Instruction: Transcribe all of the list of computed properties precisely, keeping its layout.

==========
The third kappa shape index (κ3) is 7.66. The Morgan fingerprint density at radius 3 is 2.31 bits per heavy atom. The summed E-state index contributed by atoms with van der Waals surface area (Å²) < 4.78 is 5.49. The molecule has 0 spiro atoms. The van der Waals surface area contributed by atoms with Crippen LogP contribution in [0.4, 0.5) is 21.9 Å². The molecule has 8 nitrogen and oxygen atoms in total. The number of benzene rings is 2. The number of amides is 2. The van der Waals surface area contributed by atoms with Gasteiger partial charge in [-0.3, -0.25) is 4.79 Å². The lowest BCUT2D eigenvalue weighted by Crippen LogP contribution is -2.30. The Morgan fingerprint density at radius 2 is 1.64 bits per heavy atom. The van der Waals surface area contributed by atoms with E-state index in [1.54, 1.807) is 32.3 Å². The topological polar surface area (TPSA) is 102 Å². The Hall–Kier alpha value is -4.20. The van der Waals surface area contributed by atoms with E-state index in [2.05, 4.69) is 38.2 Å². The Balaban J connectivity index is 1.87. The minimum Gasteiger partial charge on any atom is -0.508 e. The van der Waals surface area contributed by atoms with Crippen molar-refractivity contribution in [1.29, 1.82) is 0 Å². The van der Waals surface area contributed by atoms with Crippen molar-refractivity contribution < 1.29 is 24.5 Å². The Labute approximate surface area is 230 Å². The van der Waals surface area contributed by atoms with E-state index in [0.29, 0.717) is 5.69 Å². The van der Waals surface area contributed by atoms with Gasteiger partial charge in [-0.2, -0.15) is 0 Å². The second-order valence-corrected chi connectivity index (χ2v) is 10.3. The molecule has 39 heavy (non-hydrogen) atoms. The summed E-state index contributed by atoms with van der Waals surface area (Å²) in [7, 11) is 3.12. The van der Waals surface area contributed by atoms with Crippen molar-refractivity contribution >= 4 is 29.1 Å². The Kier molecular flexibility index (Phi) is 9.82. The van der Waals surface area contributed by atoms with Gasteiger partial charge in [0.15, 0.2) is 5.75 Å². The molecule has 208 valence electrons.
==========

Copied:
The third kappa shape index (κ3) is 7.66. The Morgan fingerprint density at radius 3 is 2.31 bits per heavy atom. The summed E-state index contributed by atoms with van der Waals surface area (Å²) < 4.78 is 5.49. The molecule has 0 spiro atoms. The van der Waals surface area contributed by atoms with Crippen LogP contribution in [0.4, 0.5) is 21.9 Å². The molecule has 8 nitrogen and oxygen atoms in total. The number of benzene rings is 2. The number of amides is 2. The van der Waals surface area contributed by atoms with Gasteiger partial charge in [-0.3, -0.25) is 4.79 Å². The lowest BCUT2D eigenvalue weighted by Crippen LogP contribution is -2.30. The Morgan fingerprint density at radius 2 is 1.64 bits per heavy atom. The van der Waals surface area contributed by atoms with E-state index in [1.54, 1.807) is 32.3 Å². The topological polar surface area (TPSA) is 102 Å². The Hall–Kier alpha value is -4.20. The van der Waals surface area contributed by atoms with E-state index in [2.05, 4.69) is 38.2 Å². The Balaban J connectivity index is 1.87. The minimum Gasteiger partial charge on any atom is -0.508 e. The van der Waals surface area contributed by atoms with Crippen molar-refractivity contribution in [1.29, 1.82) is 0 Å². The van der Waals surface area contributed by atoms with Crippen molar-refractivity contribution < 1.29 is 24.5 Å². The Labute approximate surface area is 230 Å². The van der Waals surface area contributed by atoms with E-state index in [0.29, 0.717) is 5.69 Å². The van der Waals surface area contributed by atoms with Gasteiger partial charge in [-0.2, -0.15) is 0 Å². The second-order valence-corrected chi connectivity index (χ2v) is 10.3. The molecule has 39 heavy (non-hydrogen) atoms. The summed E-state index contributed by atoms with van der Waals surface area (Å²) in [7, 11) is 3.12. The van der Waals surface area contributed by atoms with Crippen molar-refractivity contribution >= 4 is 29.1 Å². The Kier molecular flexibility index (Phi) is 9.82. The van der Waals surface area contributed by atoms with Gasteiger partial charge in [0.15, 0.2) is 5.75 Å². The molecule has 208 valence electrons.